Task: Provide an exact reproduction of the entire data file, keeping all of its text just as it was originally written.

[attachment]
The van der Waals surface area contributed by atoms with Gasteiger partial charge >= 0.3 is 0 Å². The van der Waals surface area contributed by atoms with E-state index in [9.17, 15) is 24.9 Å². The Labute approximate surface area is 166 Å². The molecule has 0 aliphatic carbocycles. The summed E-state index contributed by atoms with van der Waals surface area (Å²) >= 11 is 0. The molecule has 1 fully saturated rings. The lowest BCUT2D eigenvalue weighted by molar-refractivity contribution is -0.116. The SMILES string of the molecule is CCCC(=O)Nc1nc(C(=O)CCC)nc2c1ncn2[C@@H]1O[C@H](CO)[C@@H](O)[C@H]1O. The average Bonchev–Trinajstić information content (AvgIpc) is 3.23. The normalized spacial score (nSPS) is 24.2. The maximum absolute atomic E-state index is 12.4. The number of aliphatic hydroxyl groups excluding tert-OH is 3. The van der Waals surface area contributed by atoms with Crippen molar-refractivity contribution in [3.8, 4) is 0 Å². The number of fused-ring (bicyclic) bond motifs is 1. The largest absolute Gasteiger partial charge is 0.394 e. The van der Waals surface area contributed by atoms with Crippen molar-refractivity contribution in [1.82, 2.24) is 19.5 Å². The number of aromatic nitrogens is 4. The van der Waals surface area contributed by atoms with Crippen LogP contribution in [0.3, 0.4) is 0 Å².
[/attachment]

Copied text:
The van der Waals surface area contributed by atoms with Gasteiger partial charge >= 0.3 is 0 Å². The van der Waals surface area contributed by atoms with E-state index in [9.17, 15) is 24.9 Å². The Labute approximate surface area is 166 Å². The molecule has 0 aliphatic carbocycles. The summed E-state index contributed by atoms with van der Waals surface area (Å²) >= 11 is 0. The molecule has 1 fully saturated rings. The lowest BCUT2D eigenvalue weighted by molar-refractivity contribution is -0.116. The SMILES string of the molecule is CCCC(=O)Nc1nc(C(=O)CCC)nc2c1ncn2[C@@H]1O[C@H](CO)[C@@H](O)[C@H]1O. The average Bonchev–Trinajstić information content (AvgIpc) is 3.23. The normalized spacial score (nSPS) is 24.2. The maximum absolute atomic E-state index is 12.4. The number of aliphatic hydroxyl groups excluding tert-OH is 3. The van der Waals surface area contributed by atoms with Crippen molar-refractivity contribution in [3.8, 4) is 0 Å². The number of fused-ring (bicyclic) bond motifs is 1. The largest absolute Gasteiger partial charge is 0.394 e. The van der Waals surface area contributed by atoms with Crippen molar-refractivity contribution in [1.82, 2.24) is 19.5 Å². The number of aromatic nitrogens is 4. The van der Waals surface area contributed by atoms with Crippen LogP contribution in [0.3, 0.4) is 0 Å².